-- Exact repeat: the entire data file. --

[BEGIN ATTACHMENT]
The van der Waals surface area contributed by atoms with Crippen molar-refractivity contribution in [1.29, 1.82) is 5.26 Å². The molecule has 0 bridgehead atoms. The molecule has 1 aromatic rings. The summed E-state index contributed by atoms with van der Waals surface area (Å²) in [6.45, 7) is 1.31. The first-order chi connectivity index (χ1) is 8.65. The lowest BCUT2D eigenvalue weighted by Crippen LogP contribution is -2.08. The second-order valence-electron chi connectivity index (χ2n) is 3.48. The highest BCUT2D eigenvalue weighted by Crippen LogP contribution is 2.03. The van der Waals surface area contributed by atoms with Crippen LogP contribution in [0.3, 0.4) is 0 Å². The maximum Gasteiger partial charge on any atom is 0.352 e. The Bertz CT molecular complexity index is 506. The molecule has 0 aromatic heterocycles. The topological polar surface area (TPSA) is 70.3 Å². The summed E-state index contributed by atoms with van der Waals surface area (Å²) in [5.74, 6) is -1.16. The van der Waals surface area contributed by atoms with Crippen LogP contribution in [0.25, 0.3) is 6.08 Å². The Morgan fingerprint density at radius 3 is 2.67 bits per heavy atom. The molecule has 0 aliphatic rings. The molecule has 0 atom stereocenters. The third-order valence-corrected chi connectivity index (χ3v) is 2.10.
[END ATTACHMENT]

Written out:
The van der Waals surface area contributed by atoms with Crippen molar-refractivity contribution in [1.29, 1.82) is 5.26 Å². The molecule has 0 bridgehead atoms. The molecule has 1 aromatic rings. The summed E-state index contributed by atoms with van der Waals surface area (Å²) in [6.45, 7) is 1.31. The first-order chi connectivity index (χ1) is 8.65. The lowest BCUT2D eigenvalue weighted by Crippen LogP contribution is -2.08. The second-order valence-electron chi connectivity index (χ2n) is 3.48. The highest BCUT2D eigenvalue weighted by Crippen LogP contribution is 2.03. The van der Waals surface area contributed by atoms with Crippen LogP contribution in [0.3, 0.4) is 0 Å². The maximum Gasteiger partial charge on any atom is 0.352 e. The Bertz CT molecular complexity index is 506. The molecule has 0 aromatic heterocycles. The topological polar surface area (TPSA) is 70.3 Å². The summed E-state index contributed by atoms with van der Waals surface area (Å²) in [5.74, 6) is -1.16. The van der Waals surface area contributed by atoms with Crippen LogP contribution in [0.25, 0.3) is 6.08 Å². The Morgan fingerprint density at radius 3 is 2.67 bits per heavy atom. The molecule has 0 aliphatic rings. The molecule has 0 atom stereocenters. The third-order valence-corrected chi connectivity index (χ3v) is 2.10.